It was a mesmerizing image, this large middle-aged bear of a man in a white sweatshirt and shorts facing several fully armed troopers and taking their heavy blows without flinching. I can imagine that the trooper swinging the baton was shaken that he couldn’t move this guy. The image of Chris David calmly walking away ( face on fire from the pepper spray and a hand so broken it will require surgery) while brandishing that symbol of angry defiance reminded me of another image, one that I saw as a child that has stuck with me for 52 years.

It was this photo taken by photographer Perry Riddle at the protests surrounding the 1968 Democratic National Convention in Chicago. It shows a group of protesters with a shirtless young man at the center giving the camera the finger with a gusto and anger that encapsulated the rage that was taking place at that time.

I was nine years old and saw the large full page photo in a Life magazine at our home. I didn’t exactly know the meaning or the actual wording behind “the finger” at that time but I sure knew that it was a symbol for expressing your anger at someone. The photo really burned its way into my memory and over the years I had futilely searched for it before giving up on ever finding it.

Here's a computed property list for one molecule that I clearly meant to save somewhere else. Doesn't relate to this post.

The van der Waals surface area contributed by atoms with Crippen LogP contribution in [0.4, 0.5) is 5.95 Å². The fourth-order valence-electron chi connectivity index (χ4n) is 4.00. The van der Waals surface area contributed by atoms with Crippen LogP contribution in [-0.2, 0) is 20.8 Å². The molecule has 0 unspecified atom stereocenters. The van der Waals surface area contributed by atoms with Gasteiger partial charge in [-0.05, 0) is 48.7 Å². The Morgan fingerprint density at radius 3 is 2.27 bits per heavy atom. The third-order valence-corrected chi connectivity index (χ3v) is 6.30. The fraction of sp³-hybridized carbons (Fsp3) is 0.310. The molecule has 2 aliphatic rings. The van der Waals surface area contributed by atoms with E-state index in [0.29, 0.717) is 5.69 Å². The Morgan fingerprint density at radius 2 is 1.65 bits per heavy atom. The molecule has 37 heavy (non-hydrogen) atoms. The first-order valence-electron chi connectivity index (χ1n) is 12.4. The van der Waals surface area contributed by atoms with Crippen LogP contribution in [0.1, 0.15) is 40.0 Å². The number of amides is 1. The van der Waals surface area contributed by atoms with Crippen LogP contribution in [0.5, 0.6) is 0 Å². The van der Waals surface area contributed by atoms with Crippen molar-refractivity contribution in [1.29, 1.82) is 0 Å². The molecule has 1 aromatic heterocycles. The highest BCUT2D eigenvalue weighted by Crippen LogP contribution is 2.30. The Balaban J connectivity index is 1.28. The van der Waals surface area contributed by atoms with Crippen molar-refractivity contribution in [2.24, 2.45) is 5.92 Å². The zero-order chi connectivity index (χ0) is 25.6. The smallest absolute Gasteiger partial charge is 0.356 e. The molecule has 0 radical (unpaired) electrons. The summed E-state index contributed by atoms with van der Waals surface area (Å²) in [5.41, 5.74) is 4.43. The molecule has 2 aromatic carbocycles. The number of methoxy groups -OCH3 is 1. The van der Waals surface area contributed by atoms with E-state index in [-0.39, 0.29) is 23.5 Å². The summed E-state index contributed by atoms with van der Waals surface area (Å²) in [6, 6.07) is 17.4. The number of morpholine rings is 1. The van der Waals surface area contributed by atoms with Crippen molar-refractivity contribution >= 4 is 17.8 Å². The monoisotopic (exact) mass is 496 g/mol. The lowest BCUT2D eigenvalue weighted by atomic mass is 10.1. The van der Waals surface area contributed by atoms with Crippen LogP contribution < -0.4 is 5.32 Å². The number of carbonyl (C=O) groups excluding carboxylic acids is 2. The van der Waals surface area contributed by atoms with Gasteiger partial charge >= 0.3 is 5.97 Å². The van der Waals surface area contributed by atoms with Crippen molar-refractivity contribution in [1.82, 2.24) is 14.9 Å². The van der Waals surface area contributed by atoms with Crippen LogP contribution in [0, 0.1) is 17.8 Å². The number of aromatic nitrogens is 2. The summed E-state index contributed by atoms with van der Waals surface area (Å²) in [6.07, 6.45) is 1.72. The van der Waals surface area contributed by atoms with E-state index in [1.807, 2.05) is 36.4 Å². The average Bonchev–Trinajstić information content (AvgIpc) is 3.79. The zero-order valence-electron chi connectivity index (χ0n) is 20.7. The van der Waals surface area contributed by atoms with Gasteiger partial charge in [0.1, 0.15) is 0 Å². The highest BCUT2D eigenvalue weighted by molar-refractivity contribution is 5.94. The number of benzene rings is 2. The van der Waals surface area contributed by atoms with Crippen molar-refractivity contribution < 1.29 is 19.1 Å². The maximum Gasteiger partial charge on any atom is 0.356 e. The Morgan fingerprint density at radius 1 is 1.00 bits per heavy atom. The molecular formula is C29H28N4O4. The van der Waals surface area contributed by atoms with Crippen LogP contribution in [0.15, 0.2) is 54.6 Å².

But seeing Chris David’s fingers of defiance sent me on a search for it yesterday morning. Within several minutes I finally uncovered one image of it with a caption with the name of  the photographer, Perry Riddle, and the name of the young man, Frank C. Plada, who it added was later killed in Viet Nam.

There had to be a story behind this Frank Plada and his death in Viet Nam. I did a search and turned up next to nothing. I finally did a search on a newspaper archive and came up with one story from 1978 that ran in the Chicago Sun Times. It finally shed some light on that angry young man who had been living for the past fifty years in my mind with his finger in full FU mode.